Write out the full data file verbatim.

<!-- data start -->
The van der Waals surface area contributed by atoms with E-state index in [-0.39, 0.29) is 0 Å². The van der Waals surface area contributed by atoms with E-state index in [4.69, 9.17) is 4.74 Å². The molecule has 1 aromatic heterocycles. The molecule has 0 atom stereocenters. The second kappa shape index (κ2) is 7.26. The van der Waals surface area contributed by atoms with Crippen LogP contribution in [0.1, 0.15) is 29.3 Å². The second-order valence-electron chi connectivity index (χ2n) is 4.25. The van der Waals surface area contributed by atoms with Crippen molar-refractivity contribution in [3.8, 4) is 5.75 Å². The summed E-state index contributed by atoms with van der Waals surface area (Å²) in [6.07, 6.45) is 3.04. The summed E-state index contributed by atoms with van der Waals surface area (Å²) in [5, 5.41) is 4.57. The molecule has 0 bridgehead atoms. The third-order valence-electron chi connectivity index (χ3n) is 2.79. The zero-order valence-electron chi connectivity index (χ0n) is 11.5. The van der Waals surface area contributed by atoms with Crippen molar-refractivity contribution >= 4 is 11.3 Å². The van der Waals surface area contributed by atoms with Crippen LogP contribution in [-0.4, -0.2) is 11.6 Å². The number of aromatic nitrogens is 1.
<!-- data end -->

The van der Waals surface area contributed by atoms with E-state index in [-0.39, 0.29) is 0 Å². The van der Waals surface area contributed by atoms with E-state index in [4.69, 9.17) is 4.74 Å². The molecule has 1 aromatic heterocycles. The molecule has 0 atom stereocenters. The second kappa shape index (κ2) is 7.26. The van der Waals surface area contributed by atoms with Crippen LogP contribution in [0.1, 0.15) is 29.3 Å². The second-order valence-electron chi connectivity index (χ2n) is 4.25. The van der Waals surface area contributed by atoms with Crippen molar-refractivity contribution in [3.8, 4) is 5.75 Å². The summed E-state index contributed by atoms with van der Waals surface area (Å²) in [6.07, 6.45) is 3.04. The summed E-state index contributed by atoms with van der Waals surface area (Å²) in [5, 5.41) is 4.57. The molecule has 0 bridgehead atoms. The third-order valence-electron chi connectivity index (χ3n) is 2.79. The zero-order valence-electron chi connectivity index (χ0n) is 11.5. The van der Waals surface area contributed by atoms with Crippen molar-refractivity contribution >= 4 is 11.3 Å². The van der Waals surface area contributed by atoms with Crippen LogP contribution in [-0.4, -0.2) is 11.6 Å². The number of aromatic nitrogens is 1.